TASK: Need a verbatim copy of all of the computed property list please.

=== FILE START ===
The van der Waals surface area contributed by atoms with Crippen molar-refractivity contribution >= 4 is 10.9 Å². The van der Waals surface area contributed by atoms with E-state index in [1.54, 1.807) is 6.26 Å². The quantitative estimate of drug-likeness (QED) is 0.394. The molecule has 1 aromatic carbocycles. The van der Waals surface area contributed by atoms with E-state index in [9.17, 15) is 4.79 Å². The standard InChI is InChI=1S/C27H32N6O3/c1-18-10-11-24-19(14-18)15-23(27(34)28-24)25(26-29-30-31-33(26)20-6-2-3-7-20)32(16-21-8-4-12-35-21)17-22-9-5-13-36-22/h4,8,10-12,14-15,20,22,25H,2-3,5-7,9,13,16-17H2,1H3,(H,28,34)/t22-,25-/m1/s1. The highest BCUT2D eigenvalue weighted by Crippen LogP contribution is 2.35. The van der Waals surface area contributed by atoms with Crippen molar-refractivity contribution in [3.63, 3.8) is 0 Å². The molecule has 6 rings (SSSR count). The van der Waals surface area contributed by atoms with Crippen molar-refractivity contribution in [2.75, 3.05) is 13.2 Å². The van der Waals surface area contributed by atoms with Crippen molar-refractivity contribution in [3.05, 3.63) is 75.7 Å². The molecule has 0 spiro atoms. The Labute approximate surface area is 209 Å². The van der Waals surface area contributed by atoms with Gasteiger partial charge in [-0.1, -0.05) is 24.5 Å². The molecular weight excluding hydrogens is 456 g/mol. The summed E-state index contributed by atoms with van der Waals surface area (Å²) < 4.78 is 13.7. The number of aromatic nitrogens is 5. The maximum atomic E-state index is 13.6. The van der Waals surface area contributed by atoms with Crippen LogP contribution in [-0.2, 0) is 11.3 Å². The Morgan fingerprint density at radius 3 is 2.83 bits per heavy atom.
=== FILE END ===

The van der Waals surface area contributed by atoms with Crippen molar-refractivity contribution >= 4 is 10.9 Å². The van der Waals surface area contributed by atoms with E-state index in [1.54, 1.807) is 6.26 Å². The quantitative estimate of drug-likeness (QED) is 0.394. The molecule has 1 aromatic carbocycles. The van der Waals surface area contributed by atoms with E-state index in [9.17, 15) is 4.79 Å². The standard InChI is InChI=1S/C27H32N6O3/c1-18-10-11-24-19(14-18)15-23(27(34)28-24)25(26-29-30-31-33(26)20-6-2-3-7-20)32(16-21-8-4-12-35-21)17-22-9-5-13-36-22/h4,8,10-12,14-15,20,22,25H,2-3,5-7,9,13,16-17H2,1H3,(H,28,34)/t22-,25-/m1/s1. The highest BCUT2D eigenvalue weighted by Crippen LogP contribution is 2.35. The van der Waals surface area contributed by atoms with Crippen molar-refractivity contribution in [3.63, 3.8) is 0 Å². The molecule has 6 rings (SSSR count). The van der Waals surface area contributed by atoms with Crippen molar-refractivity contribution in [2.75, 3.05) is 13.2 Å². The van der Waals surface area contributed by atoms with Crippen molar-refractivity contribution in [3.05, 3.63) is 75.7 Å². The molecule has 0 spiro atoms. The Labute approximate surface area is 209 Å². The van der Waals surface area contributed by atoms with Gasteiger partial charge in [-0.1, -0.05) is 24.5 Å². The molecular weight excluding hydrogens is 456 g/mol. The summed E-state index contributed by atoms with van der Waals surface area (Å²) < 4.78 is 13.7. The number of aromatic nitrogens is 5. The maximum atomic E-state index is 13.6. The van der Waals surface area contributed by atoms with Crippen LogP contribution in [-0.2, 0) is 11.3 Å². The Morgan fingerprint density at radius 3 is 2.83 bits per heavy atom.